The music world in full flux

(Published on April 15, 2014 in The Chronicle)

flux

The Student Services Building was filled with music lovers on Saturday April 5 at 11 AM. The morning started off with a conference about the current state of the music industry.

Four music professionals talked about indie music labels versus the major labels, social media and how to use it and the importance of being more then just a musician.

“Isn’t things supposed to happen in the music industry after 12 PM,” said Mitch Masters founder of Track Avenue Records. “It’s a Saturday, come on.”

After getting over the shock of being up so early the conversation got started.

First the panel talked about the impact of indie labels being taken over or bought out by the major labels like Universal, Warner and Sony.

“You’re now getting a little more funding,” said Masters.

Some indie labels get more money to do what they were doing in the first place and that is great, but some major labels are stuck in their ways. Some of the major labels will just “eat up” the indie labels and the indie label’s innovative way of doing things gets lost.

“They’re not really adapting to what’s new and adapting to the trends,” said Matt Sobhy CEO of Prevail Music.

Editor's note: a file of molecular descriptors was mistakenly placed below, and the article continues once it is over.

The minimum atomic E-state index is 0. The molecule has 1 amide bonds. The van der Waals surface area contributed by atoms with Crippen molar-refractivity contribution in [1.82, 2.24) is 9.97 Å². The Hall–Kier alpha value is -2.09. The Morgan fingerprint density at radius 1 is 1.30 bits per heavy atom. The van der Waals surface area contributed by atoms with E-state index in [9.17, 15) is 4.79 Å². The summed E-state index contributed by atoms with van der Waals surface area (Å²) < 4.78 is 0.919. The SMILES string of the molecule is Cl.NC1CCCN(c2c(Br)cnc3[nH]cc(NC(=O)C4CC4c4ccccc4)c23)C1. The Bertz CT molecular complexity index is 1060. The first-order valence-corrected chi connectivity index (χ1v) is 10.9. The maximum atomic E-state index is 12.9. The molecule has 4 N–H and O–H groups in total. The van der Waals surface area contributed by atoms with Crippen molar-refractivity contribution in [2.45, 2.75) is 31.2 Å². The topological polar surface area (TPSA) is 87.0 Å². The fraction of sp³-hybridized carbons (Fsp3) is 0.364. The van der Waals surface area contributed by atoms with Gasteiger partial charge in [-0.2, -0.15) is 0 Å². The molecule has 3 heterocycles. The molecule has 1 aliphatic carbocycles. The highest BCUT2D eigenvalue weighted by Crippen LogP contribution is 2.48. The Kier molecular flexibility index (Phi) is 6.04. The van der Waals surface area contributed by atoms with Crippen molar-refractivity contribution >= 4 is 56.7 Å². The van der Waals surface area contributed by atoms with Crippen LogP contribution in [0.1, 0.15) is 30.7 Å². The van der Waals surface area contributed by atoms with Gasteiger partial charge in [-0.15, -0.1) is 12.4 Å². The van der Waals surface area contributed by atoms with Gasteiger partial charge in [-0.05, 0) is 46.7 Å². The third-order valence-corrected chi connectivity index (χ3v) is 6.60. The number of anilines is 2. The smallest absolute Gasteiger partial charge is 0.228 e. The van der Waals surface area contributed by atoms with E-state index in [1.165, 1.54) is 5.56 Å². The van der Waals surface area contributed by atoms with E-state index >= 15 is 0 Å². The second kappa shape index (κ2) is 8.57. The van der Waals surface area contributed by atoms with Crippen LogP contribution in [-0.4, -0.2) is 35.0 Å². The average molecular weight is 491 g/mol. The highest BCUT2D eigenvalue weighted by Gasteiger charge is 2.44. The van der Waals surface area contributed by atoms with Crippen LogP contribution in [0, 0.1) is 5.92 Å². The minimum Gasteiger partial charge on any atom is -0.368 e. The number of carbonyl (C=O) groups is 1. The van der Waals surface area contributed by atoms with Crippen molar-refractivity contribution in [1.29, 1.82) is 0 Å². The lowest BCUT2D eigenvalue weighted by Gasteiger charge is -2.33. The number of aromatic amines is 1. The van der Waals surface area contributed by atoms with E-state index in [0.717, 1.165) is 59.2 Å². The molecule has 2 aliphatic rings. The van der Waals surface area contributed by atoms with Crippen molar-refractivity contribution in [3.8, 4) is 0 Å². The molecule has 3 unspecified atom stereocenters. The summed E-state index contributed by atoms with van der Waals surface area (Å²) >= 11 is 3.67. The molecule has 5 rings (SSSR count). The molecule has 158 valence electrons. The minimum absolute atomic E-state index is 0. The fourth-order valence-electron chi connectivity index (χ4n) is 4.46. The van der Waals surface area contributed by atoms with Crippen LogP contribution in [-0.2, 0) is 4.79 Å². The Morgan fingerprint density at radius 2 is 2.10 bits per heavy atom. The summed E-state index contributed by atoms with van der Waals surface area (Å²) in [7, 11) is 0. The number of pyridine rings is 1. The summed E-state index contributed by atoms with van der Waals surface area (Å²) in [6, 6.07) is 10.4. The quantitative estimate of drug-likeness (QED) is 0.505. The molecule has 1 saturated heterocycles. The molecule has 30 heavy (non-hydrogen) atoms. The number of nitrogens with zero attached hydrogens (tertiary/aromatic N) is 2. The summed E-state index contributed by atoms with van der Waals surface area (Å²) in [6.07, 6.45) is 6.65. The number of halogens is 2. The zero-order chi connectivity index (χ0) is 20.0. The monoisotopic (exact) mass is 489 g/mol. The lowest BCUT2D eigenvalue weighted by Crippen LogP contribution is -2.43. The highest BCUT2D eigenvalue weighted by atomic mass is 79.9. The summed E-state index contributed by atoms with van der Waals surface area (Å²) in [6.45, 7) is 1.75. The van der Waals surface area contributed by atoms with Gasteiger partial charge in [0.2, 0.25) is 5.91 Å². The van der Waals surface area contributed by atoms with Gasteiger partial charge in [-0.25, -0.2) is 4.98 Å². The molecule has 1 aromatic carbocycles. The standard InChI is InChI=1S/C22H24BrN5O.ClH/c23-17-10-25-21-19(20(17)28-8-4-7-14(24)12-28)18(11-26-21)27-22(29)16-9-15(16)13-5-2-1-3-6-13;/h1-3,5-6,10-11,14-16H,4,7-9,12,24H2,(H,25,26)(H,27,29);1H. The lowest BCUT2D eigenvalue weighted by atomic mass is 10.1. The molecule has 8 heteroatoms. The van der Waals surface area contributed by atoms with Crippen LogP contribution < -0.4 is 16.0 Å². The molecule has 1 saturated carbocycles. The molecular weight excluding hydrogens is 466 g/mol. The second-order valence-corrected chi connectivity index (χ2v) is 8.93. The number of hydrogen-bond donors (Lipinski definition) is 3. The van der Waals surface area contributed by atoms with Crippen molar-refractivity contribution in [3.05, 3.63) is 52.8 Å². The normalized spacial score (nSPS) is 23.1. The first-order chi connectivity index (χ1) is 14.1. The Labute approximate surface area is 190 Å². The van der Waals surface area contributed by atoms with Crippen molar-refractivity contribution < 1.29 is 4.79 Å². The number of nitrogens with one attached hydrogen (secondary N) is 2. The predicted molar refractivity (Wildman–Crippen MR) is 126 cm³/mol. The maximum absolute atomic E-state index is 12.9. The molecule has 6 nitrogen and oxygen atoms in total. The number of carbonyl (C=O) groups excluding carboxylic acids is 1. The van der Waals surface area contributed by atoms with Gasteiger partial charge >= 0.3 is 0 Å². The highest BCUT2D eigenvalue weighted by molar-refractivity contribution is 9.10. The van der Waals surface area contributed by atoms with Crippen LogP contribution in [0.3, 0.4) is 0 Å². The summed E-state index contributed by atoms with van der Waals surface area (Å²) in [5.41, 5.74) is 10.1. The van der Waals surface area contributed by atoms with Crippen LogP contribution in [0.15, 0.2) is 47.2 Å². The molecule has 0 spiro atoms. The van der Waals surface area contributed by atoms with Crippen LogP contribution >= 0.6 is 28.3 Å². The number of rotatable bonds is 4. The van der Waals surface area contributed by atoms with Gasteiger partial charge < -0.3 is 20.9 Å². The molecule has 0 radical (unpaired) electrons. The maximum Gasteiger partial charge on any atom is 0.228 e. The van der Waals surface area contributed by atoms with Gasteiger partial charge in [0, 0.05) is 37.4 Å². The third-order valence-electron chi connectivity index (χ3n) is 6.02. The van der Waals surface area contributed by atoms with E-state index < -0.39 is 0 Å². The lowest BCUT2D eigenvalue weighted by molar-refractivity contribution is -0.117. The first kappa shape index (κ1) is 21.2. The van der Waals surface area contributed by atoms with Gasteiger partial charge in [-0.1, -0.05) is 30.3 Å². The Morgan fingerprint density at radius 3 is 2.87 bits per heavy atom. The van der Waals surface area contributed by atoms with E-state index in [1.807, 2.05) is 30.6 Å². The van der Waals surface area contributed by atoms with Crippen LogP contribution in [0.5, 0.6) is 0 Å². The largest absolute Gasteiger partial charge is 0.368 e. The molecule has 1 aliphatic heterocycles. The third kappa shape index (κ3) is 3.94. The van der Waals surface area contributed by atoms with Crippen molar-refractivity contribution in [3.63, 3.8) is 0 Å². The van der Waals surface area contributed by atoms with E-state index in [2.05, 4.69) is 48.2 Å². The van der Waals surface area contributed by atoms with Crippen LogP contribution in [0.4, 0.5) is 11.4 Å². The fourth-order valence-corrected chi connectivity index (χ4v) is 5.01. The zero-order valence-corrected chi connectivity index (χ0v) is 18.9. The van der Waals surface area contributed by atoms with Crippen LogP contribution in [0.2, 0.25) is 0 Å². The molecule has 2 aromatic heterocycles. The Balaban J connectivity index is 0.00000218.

The conversation moved to social media and how to utilize it, instead of bands getting lost within the many others.

“You have to go in with a fresh mind,” said Ryan Freedman President of Ripticket Promotions. “If you have ideas bring them out in the light.”

A mix between what used to work before Facebook and YouTube and the social media sites will work better.

“The newsfeed is huge now, everyone looks at that as if its literally the newspaper now,” said Freedman.

Using digital street teams and engaging fans will create more buzz and fans because they are spreading the word about your music everyday.

“They will work harder then anyone on the planet. Especially if they love the product,” said Jeff Dalziel a music producer.

Within the digital street team musicians need core fans. Core fans are people that will follow a musician through all of the ups and downs and still love the band no matter what.

“If you have one thousand non-core fans I wouldn’t even peg them as close as valuable to five core fans,” said Masters. ”They will literally promote your band day in and day out.”

The panel also talked about being more then just a musician. They are looking for someone who brings more to the table then just musical talent.

“We’re looking for the entire package,” said Freedman.

Musicians that know how to manage themselves and have a plan for where they are going are a lot more valuable then a musician that only cares about the art. Talent isn’t the only thing that producers and record labels are looking for anymore there is something else that stands out.

“It’s about the attitude,” said Masters. “I want to see how humble you are… how hard you work”

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